Building a better base with sweat, metal

  • Published
  • By Airman First Class Michael Stuart
  • 86th Airlift Wing Public Affairs
Usually when someone breaks into an office or manipulates their way into a safe, the average individual would be alarmed, but breaking and entering is just in a day's work for the 786th Civil Engineer Squadron.

When not conducting a breaking and entering, the 786th CES builds, repairs and maintains structures all around Ramstein. Depending on the job, they could be working in their own shop or on-location.

"I think my job greatly impacts the mission here at Ramstein," said Senior Airman Kyle Lahtinen, 786th CES structural journeyman. "No one can do their job unless they have a facility where they can work."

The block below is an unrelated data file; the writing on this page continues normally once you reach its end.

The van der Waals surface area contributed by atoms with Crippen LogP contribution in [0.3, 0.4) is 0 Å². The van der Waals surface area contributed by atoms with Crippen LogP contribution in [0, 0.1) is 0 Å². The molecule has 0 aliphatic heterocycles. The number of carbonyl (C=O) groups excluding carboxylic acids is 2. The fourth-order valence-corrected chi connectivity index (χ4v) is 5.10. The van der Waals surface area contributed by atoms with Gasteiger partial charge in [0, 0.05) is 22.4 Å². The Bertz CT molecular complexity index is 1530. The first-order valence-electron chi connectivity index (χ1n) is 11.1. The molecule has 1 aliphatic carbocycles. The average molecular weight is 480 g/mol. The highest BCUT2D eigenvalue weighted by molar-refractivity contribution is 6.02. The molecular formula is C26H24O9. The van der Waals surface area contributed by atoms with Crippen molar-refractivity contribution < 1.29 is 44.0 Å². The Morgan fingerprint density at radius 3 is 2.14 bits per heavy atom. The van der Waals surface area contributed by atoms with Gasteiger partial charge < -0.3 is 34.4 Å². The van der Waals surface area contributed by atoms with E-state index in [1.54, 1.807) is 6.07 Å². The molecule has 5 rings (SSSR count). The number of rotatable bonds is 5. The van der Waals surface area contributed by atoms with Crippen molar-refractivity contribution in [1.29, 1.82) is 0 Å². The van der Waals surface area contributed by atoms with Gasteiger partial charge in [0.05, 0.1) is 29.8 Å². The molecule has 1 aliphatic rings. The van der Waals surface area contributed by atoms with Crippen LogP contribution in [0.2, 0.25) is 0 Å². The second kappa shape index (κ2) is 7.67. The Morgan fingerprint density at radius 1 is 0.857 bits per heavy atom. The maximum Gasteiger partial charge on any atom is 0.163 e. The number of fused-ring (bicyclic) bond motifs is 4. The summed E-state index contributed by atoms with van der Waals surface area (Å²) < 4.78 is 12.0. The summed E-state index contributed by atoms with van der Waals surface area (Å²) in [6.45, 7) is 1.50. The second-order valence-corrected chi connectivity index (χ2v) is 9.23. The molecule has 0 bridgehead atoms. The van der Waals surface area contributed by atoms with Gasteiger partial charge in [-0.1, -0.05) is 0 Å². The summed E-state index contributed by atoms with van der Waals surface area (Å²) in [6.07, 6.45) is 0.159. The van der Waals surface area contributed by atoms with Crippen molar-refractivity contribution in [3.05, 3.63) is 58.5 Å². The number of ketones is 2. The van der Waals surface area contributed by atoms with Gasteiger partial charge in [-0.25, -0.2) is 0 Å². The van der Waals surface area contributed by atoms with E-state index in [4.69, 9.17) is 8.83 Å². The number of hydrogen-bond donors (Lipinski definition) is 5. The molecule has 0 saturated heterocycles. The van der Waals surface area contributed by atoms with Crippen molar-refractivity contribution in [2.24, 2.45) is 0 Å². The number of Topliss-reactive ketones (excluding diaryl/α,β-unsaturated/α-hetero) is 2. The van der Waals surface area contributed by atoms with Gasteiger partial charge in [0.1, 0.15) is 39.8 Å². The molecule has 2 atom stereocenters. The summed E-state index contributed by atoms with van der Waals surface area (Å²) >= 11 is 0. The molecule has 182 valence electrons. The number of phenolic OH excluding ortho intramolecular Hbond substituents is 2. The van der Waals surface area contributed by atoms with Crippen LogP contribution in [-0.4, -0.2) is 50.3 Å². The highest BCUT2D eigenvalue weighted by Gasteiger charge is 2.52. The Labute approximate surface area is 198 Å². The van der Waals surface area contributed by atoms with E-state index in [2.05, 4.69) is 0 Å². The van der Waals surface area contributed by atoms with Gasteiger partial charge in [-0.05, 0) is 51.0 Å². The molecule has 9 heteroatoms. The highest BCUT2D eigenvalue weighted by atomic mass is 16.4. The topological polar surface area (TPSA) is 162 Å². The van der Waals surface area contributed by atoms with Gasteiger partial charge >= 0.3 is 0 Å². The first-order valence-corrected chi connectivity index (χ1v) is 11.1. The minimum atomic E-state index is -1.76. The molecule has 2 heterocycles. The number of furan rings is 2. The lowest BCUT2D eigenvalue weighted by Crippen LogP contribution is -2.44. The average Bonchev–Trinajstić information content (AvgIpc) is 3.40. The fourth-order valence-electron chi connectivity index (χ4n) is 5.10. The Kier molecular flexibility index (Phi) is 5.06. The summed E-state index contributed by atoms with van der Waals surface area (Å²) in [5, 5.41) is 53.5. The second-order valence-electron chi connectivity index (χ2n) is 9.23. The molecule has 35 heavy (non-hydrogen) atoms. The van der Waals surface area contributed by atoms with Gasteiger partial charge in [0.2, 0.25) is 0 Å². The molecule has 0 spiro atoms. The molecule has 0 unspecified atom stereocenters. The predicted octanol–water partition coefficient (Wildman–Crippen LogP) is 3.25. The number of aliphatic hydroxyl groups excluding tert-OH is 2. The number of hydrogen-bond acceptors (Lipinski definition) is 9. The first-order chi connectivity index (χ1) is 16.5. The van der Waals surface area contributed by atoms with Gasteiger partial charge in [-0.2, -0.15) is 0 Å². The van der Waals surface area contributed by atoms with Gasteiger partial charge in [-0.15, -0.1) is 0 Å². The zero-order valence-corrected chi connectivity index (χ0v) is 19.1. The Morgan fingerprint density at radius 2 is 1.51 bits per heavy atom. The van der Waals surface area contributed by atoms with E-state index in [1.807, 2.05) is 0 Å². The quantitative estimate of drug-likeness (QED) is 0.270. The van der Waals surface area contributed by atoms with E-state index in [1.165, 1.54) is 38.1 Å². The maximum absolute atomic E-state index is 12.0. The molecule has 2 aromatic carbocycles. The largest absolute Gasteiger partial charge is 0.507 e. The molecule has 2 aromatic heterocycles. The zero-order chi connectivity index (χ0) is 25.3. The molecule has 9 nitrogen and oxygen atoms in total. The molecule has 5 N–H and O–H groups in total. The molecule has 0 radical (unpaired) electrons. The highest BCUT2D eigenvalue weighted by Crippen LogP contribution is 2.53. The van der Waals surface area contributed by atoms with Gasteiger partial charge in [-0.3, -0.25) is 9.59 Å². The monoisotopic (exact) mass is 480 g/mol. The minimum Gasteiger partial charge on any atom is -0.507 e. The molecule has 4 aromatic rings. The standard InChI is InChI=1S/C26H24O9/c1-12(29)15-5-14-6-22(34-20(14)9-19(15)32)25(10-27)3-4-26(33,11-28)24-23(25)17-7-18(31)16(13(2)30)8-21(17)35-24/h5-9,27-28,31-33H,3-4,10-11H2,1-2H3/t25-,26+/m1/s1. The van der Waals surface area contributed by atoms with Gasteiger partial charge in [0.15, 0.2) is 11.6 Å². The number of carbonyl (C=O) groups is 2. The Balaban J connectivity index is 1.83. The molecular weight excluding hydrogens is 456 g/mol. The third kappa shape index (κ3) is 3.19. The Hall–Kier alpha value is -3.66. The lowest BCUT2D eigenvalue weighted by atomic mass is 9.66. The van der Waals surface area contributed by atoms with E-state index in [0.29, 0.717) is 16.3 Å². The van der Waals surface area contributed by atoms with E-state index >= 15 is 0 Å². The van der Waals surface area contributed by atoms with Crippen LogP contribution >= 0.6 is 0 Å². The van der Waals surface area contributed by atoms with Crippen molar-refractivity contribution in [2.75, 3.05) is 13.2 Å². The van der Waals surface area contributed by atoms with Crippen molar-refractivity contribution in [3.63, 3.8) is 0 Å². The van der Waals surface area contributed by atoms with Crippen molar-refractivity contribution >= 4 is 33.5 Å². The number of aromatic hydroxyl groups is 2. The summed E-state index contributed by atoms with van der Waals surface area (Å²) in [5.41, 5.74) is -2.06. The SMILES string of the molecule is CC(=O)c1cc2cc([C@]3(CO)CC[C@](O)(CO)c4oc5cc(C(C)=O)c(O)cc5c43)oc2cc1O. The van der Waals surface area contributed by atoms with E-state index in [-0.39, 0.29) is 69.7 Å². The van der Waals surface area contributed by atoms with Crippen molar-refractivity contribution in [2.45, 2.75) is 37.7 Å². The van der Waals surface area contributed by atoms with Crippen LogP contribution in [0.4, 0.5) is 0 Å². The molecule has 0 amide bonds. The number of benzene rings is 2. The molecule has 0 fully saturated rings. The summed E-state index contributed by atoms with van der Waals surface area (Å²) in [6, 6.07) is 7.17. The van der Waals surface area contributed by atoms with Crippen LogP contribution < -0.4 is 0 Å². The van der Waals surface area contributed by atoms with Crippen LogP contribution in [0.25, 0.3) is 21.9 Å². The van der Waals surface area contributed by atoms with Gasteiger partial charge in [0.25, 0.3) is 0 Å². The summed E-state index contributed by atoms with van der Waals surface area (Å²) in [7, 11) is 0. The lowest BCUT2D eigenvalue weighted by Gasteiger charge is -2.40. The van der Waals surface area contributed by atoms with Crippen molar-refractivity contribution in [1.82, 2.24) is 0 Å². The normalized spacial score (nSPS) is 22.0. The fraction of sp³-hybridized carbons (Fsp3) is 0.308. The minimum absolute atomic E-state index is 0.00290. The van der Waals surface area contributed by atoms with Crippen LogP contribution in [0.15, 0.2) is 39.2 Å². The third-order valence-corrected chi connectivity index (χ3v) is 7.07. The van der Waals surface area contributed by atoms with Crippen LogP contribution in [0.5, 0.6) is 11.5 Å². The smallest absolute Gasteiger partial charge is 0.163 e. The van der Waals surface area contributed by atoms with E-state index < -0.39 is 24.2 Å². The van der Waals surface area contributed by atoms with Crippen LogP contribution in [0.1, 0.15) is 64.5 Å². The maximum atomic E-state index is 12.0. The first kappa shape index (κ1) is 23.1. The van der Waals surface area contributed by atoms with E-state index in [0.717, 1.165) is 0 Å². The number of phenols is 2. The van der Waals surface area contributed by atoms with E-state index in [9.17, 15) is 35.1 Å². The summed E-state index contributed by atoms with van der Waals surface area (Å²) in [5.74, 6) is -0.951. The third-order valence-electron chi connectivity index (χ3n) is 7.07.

Everyone has a job to do on base, but they can't complete their jobs successfully if they don't have the facilities and buildings to work out of. The CES ensures every Airman on base has an adequate structure to work out of.

"Here in the metal shop, we install a lot of doors, windows, safety handrails and a lot of fixed ladders and stairs," said Lahtinen. "We work on anything structural."

With Ramstein being such a large base with lots of construction, the welding shop, along with the rest of CES, keeps busy.

"We usually receive about 30 to 40 work orders a month," said Tech. Sgt. James Johnson, 786th CES lock shop NCO in charge.

According to Lahtinen, a work order generally requires the CES shop to go out and improve the safety of certain structures. Despite the shop consisting of just Lahtinen and a younger Airman, they work together to get the job done.

"I feel satisfied when I get a full day's worth of work in," said Lahtinen. "Being able to get hands on, seeing and fixing things with my bare hands and being able to teach someone else is gratifying."